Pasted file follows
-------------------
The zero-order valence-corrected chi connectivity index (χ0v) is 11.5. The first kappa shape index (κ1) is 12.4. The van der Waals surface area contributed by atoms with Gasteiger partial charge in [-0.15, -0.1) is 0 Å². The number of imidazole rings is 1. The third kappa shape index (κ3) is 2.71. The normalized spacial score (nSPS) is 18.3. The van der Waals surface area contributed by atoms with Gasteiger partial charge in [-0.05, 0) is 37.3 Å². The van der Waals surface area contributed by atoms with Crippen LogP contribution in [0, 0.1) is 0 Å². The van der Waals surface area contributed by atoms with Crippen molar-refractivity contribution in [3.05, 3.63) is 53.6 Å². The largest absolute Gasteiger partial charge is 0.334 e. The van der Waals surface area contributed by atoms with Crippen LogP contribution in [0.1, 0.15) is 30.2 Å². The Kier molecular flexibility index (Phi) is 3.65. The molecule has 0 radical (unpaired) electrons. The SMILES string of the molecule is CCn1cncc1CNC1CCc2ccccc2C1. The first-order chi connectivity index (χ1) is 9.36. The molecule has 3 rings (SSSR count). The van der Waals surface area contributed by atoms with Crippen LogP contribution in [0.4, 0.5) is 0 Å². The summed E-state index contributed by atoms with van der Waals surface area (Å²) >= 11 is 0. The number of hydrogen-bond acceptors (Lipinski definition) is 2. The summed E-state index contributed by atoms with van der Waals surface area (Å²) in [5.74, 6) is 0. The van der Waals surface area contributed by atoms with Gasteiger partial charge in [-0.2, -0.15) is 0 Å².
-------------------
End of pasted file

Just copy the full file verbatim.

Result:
The zero-order valence-corrected chi connectivity index (χ0v) is 11.5. The first kappa shape index (κ1) is 12.4. The van der Waals surface area contributed by atoms with Gasteiger partial charge in [-0.15, -0.1) is 0 Å². The number of imidazole rings is 1. The third kappa shape index (κ3) is 2.71. The normalized spacial score (nSPS) is 18.3. The van der Waals surface area contributed by atoms with Gasteiger partial charge in [-0.05, 0) is 37.3 Å². The van der Waals surface area contributed by atoms with Crippen LogP contribution in [0, 0.1) is 0 Å². The van der Waals surface area contributed by atoms with Crippen molar-refractivity contribution in [3.05, 3.63) is 53.6 Å². The largest absolute Gasteiger partial charge is 0.334 e. The van der Waals surface area contributed by atoms with Crippen LogP contribution in [0.1, 0.15) is 30.2 Å². The Kier molecular flexibility index (Phi) is 3.65. The molecule has 0 radical (unpaired) electrons. The SMILES string of the molecule is CCn1cncc1CNC1CCc2ccccc2C1. The first-order chi connectivity index (χ1) is 9.36. The molecule has 3 rings (SSSR count). The van der Waals surface area contributed by atoms with Crippen LogP contribution in [0.4, 0.5) is 0 Å². The summed E-state index contributed by atoms with van der Waals surface area (Å²) >= 11 is 0. The number of hydrogen-bond acceptors (Lipinski definition) is 2. The summed E-state index contributed by atoms with van der Waals surface area (Å²) in [5.74, 6) is 0. The van der Waals surface area contributed by atoms with Gasteiger partial charge in [-0.2, -0.15) is 0 Å².